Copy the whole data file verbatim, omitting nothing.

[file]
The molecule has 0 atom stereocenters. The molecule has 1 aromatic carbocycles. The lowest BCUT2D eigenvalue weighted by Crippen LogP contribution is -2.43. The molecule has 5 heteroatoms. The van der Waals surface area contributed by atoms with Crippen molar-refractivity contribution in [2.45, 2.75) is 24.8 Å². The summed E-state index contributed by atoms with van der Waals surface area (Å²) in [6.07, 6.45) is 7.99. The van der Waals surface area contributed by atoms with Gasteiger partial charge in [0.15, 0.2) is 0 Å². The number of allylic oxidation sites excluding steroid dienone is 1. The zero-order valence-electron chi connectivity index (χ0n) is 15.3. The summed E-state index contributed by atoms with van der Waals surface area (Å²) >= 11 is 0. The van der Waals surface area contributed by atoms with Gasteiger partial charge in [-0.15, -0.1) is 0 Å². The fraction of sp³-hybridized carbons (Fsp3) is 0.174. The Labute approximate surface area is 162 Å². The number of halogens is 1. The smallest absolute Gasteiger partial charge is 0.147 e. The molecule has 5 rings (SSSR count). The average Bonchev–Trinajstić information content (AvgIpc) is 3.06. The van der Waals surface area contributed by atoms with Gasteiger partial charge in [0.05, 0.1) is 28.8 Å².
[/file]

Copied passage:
The molecule has 0 atom stereocenters. The molecule has 1 aromatic carbocycles. The lowest BCUT2D eigenvalue weighted by Crippen LogP contribution is -2.43. The molecule has 5 heteroatoms. The van der Waals surface area contributed by atoms with Crippen molar-refractivity contribution in [2.45, 2.75) is 24.8 Å². The summed E-state index contributed by atoms with van der Waals surface area (Å²) in [6.07, 6.45) is 7.99. The van der Waals surface area contributed by atoms with Gasteiger partial charge in [0.15, 0.2) is 0 Å². The number of allylic oxidation sites excluding steroid dienone is 1. The zero-order valence-electron chi connectivity index (χ0n) is 15.3. The summed E-state index contributed by atoms with van der Waals surface area (Å²) >= 11 is 0. The van der Waals surface area contributed by atoms with Gasteiger partial charge in [-0.15, -0.1) is 0 Å². The fraction of sp³-hybridized carbons (Fsp3) is 0.174. The Labute approximate surface area is 162 Å². The number of halogens is 1. The smallest absolute Gasteiger partial charge is 0.147 e. The molecule has 5 rings (SSSR count). The average Bonchev–Trinajstić information content (AvgIpc) is 3.06. The van der Waals surface area contributed by atoms with Gasteiger partial charge in [0.05, 0.1) is 28.8 Å².